A few bass chords, and you are set for some easy listening. “Do You Know What to Do” is that perfectly fused Folk track that embraces some Country in its melody and tempo. On this track, Brando allows the music to really set the pace from a steady pace to a slow strut – this technique serves a dual purpose: one, it allows for the listener to fully grasp the lyrical interpretation of a woman pondering on life’s unexpected mysterious turns, and two, it allows for meditation which keeps you wanting more.
The layers of guitar chords and riffs on “End of The World” sets up a track that is textured and quietly paced. In the same manner that Jane Austen’s Sense and Sensibility helped the modern world in her time to see the importance of living life to its fullest in the form of a novel, Brando’s “End of the World” does basically the same thing in the indie music world. Practically and effortlessly, Brando lyrically spells out a path of life recognition musically. True, in Austen’s book, there are other principle themes that have nothing to do with Brando’s track (i.e. – gender, wealth, or class issues) but I could not help to see how such a modern piece of music could identify with a classic novel by its practical message of don’t wait to make a change, just do it, and if something needs to be changed, change it – nothing is set in stone! Moreover, the guitar skills on this track is nothing short of experienced-genius. It fully wraps itself around the concept of the track. In short, “End of the World” has a sort of shared journey of the human experience.
What caught my ear on “Wildest Dreams” first was that introduction, that spine tingling lead acoustic guitar spearheading a provoking melody. “Wildest Dreams” is a perfect song for artists and creative minds to pay attention to as it drives home the honest truth of how your best self is already within you, you just have to recognize it and use it. Brando sings “you’ve made it so far without knowing who you are and it shows through when you play a tune in the dark / a voice calls out loud and clear, stop clinging to all those empty fears from many years / you strum a chord and sing your song, time stands still . . . . beyond your wildest dreams.”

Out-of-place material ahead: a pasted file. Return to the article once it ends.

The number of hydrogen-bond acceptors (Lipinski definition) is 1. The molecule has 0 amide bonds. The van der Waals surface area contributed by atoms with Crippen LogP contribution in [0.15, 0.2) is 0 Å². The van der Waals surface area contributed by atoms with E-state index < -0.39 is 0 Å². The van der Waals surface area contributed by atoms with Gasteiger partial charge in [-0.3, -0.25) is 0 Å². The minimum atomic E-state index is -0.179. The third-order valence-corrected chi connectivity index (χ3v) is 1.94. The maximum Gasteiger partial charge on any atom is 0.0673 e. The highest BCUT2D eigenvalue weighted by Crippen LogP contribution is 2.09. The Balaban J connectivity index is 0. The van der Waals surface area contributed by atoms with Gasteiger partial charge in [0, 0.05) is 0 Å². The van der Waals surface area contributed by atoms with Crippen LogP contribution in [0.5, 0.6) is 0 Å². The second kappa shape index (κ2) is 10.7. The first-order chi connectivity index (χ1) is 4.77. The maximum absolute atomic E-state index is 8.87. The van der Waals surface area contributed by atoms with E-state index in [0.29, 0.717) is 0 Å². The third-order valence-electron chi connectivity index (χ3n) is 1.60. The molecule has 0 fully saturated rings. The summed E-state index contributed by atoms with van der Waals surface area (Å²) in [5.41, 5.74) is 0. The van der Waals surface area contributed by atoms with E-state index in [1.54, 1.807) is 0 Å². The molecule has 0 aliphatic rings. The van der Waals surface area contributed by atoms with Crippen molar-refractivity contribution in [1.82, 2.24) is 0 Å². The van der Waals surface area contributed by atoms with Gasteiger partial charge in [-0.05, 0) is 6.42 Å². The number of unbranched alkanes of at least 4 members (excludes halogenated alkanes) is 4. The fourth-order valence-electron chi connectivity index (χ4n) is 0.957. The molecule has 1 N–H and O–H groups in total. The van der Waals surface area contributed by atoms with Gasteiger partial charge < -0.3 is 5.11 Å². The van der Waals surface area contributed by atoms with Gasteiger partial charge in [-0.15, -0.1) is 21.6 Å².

Brando is an avid storyteller and her audience can fully grasp and understand her journey. Her music is the type that gives the same effect musically that finding money releases in a person: excitement first, inquisition next, and then pure sublimity because it encompasses that wild at heart and borderless perfection that never goes out of style – it just keeps recycling from decades to decades as it is that magnet that connects us humans to accept each other and live life to the fullest.
Even with the constant influx of mainstream music dominating the airwaves with trivial music topics, such classic artistry like Brando is so well accepted today, because artists like Brando know how to tell a story and make it relatable with the right use of vocal, lyric, melody, music, and tempo. And she vividly paints a practical picture with her lyrics that makes her audience ponder and see things in a different light. That is what made us love Stevie Nicks, Sheryl Crow, Janice Joplin, and Kim Carnes.
A special musical shout-out goes to music engineer Ed Tree and Bassist Dickie Chandle for their talents on this EP.